Aasimars tend to move through the motions of the society that birthed them, be it humanity or something else entirely. Alone in a world inherently inhospitable to their existence, many aasimars ultimately succumb to severe depression or any number of numbing vices used to keep this knowledge buried, especially drugs and alcohol. The few able keep themselves above what some might call an inevitability, given their long lifespan, often follow in the footsteps of their righteous ancestors, seeking to do their part to rid the Azen-Ra System of the many evils it has indulged itself with since the Regicide. More likely, however, is that the aasimar ultimately succumbs to the pangs of loneliness and inevitability that pervade her existence, leading them to take their own life or worse—delve head-first into corruptive blood space, corrupting their celestial visage with fiendish features and drowning their minds in madness.


Those who would like to see the resurgence of good in a fiend-choked star system are many, and as a result aasimars have many sympathizers who often view them as members of a lost generation of sorts.

Their calm cadence and pleasant personalities allow aasimars to quickly win over many friends from a variety of races—in fact, many embassies love to hire how many aasimars they can find to train as diplomats, for as the saying goes, “Celestials come in many shapes, but all are universal.” Perhaps the only race that aasimars don’t get along well with are tieflings— outsiders much like the aasimars themselves who have had their bloodlines tainted by fiendish presence.

Aasimars view tielflings with resentment, seeing them as constant reminders of the sorry state of the Azen- Ra System. And yet despite this, many aasimars find themselves envious of the fiends, for while they may be sorry and wicked, at least they are not alone.


A life of adventure, however short, is often all an aasimar can do to keep themselves from falling into the stupor of self-loathing and depression, and as a result aasimars are sometimes seen by others as natural-born adventurers. Wherever they go, aasimars dedicate themselves to the promotion of their ideas, and often dedicate themselves to these causes with reckless abandon. As a result, aasimars commonly take up arms and become soldiers, charging head-first into danger. More level-headed aasimars recognize the importance of diplomacy and communication in spreading agendas, and the innate awe that their lineage inspires makes aasimars natural envoys.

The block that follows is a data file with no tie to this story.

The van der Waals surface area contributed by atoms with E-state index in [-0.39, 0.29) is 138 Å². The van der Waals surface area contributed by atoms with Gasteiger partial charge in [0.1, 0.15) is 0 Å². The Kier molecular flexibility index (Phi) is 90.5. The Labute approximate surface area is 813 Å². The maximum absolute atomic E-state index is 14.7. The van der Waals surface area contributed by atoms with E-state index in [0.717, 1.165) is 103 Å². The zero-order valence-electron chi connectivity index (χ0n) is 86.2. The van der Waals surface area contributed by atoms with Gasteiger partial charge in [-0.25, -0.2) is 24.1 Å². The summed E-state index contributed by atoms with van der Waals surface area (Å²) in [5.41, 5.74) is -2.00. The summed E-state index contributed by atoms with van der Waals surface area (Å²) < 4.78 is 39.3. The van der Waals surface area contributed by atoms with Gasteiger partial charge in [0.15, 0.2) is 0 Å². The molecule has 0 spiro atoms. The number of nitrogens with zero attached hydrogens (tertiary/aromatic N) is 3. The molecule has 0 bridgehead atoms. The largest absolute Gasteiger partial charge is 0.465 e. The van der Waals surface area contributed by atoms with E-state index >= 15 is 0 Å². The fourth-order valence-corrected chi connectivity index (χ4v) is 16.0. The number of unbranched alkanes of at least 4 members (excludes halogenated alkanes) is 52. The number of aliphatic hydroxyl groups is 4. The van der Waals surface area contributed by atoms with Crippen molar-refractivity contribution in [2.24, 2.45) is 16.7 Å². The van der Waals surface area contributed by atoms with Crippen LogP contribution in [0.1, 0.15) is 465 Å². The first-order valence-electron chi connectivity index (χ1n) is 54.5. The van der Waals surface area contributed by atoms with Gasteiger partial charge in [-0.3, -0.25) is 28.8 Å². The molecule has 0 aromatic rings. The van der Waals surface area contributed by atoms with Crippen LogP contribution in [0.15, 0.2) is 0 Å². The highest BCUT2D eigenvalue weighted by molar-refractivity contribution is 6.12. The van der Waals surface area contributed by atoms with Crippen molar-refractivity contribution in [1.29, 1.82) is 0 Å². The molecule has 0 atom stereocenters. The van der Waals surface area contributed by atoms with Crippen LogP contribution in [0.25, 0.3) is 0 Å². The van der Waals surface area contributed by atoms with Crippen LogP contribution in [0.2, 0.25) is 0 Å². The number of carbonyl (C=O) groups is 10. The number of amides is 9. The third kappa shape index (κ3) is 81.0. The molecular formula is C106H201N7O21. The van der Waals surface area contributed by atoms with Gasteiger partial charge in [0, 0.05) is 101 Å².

Finally, as native outsiders aasimars have an innate connection to the mystical mysteries of the multiverse, and are drawn to the ways of the mystic and solarion as a result.


As aasimars lack their own culture, aasimar naming conventions often default to those of their parents’ race. So apparent is an infant aasimar’s exalted righteousness, however, that most aasimars are given names that reflect righteous or goodly themes.

In humans, for examples, aasimar names such as Charity, Serendipity, Temperance, and Vigilance are common—or at least what passes as common for aasimars.

Section 15: Copyright Notice

Starfarer’s Companion. © 2017, Rogue Genius Games, LLC; Authors: Alexander Augunas and Matthew Morris. Developed bt Matt Manach and Owen K.C. Stephens. Published by Owen K.C. Stephens.